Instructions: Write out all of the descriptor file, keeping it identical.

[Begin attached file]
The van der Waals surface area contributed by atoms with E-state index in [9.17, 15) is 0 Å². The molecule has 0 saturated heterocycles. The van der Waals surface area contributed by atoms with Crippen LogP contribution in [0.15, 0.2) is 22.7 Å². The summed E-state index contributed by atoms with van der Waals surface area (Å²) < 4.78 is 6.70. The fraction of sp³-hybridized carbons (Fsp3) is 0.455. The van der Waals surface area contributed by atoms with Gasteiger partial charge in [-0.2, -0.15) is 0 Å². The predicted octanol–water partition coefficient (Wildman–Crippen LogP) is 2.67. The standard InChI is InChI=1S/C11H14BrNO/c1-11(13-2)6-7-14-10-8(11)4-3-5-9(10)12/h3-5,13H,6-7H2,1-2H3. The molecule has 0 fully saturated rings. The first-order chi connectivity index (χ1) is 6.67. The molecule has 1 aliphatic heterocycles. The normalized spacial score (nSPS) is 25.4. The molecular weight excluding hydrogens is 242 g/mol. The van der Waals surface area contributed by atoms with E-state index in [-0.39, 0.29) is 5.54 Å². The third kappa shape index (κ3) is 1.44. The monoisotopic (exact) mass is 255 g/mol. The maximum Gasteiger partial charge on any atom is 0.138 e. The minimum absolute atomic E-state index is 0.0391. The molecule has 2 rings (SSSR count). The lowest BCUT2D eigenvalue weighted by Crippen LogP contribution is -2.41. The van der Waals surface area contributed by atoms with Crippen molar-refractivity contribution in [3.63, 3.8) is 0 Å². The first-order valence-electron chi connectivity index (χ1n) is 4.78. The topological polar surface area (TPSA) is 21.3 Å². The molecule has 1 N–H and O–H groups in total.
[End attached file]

The van der Waals surface area contributed by atoms with E-state index in [9.17, 15) is 0 Å². The molecule has 0 saturated heterocycles. The van der Waals surface area contributed by atoms with Crippen LogP contribution in [0.15, 0.2) is 22.7 Å². The summed E-state index contributed by atoms with van der Waals surface area (Å²) < 4.78 is 6.70. The fraction of sp³-hybridized carbons (Fsp3) is 0.455. The van der Waals surface area contributed by atoms with Gasteiger partial charge in [-0.2, -0.15) is 0 Å². The predicted octanol–water partition coefficient (Wildman–Crippen LogP) is 2.67. The standard InChI is InChI=1S/C11H14BrNO/c1-11(13-2)6-7-14-10-8(11)4-3-5-9(10)12/h3-5,13H,6-7H2,1-2H3. The molecule has 0 fully saturated rings. The first-order chi connectivity index (χ1) is 6.67. The molecule has 1 aliphatic heterocycles. The normalized spacial score (nSPS) is 25.4. The molecular weight excluding hydrogens is 242 g/mol. The van der Waals surface area contributed by atoms with E-state index in [-0.39, 0.29) is 5.54 Å². The third kappa shape index (κ3) is 1.44. The monoisotopic (exact) mass is 255 g/mol. The maximum Gasteiger partial charge on any atom is 0.138 e. The minimum absolute atomic E-state index is 0.0391. The molecule has 2 rings (SSSR count). The lowest BCUT2D eigenvalue weighted by Crippen LogP contribution is -2.41. The van der Waals surface area contributed by atoms with Crippen molar-refractivity contribution in [3.63, 3.8) is 0 Å². The first-order valence-electron chi connectivity index (χ1n) is 4.78. The topological polar surface area (TPSA) is 21.3 Å². The molecule has 1 N–H and O–H groups in total.